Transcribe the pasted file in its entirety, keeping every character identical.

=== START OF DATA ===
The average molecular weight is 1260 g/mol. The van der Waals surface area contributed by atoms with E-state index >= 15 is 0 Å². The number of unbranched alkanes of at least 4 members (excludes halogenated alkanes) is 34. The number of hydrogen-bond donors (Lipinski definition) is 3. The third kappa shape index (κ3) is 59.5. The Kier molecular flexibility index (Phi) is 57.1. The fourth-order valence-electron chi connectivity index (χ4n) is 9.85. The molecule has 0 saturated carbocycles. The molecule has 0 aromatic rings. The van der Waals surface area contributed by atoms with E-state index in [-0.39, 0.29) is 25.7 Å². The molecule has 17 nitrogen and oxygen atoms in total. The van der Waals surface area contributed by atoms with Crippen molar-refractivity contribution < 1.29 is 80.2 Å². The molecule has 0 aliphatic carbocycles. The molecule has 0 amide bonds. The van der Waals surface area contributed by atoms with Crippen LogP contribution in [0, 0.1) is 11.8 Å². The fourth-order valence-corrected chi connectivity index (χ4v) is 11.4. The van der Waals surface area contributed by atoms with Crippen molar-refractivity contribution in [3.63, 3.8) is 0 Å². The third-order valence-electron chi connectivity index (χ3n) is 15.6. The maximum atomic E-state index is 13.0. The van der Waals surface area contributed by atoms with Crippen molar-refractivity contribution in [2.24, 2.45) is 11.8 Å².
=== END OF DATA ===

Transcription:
The average molecular weight is 1260 g/mol. The van der Waals surface area contributed by atoms with E-state index >= 15 is 0 Å². The number of unbranched alkanes of at least 4 members (excludes halogenated alkanes) is 34. The number of hydrogen-bond donors (Lipinski definition) is 3. The third kappa shape index (κ3) is 59.5. The Kier molecular flexibility index (Phi) is 57.1. The fourth-order valence-electron chi connectivity index (χ4n) is 9.85. The molecule has 0 saturated carbocycles. The molecule has 0 aromatic rings. The van der Waals surface area contributed by atoms with E-state index in [-0.39, 0.29) is 25.7 Å². The molecule has 17 nitrogen and oxygen atoms in total. The van der Waals surface area contributed by atoms with Crippen molar-refractivity contribution < 1.29 is 80.2 Å². The molecule has 0 aliphatic carbocycles. The molecule has 0 amide bonds. The van der Waals surface area contributed by atoms with Crippen LogP contribution in [0, 0.1) is 11.8 Å². The fourth-order valence-corrected chi connectivity index (χ4v) is 11.4. The van der Waals surface area contributed by atoms with Crippen molar-refractivity contribution in [3.63, 3.8) is 0 Å². The third-order valence-electron chi connectivity index (χ3n) is 15.6. The maximum atomic E-state index is 13.0. The van der Waals surface area contributed by atoms with Crippen molar-refractivity contribution in [2.24, 2.45) is 11.8 Å².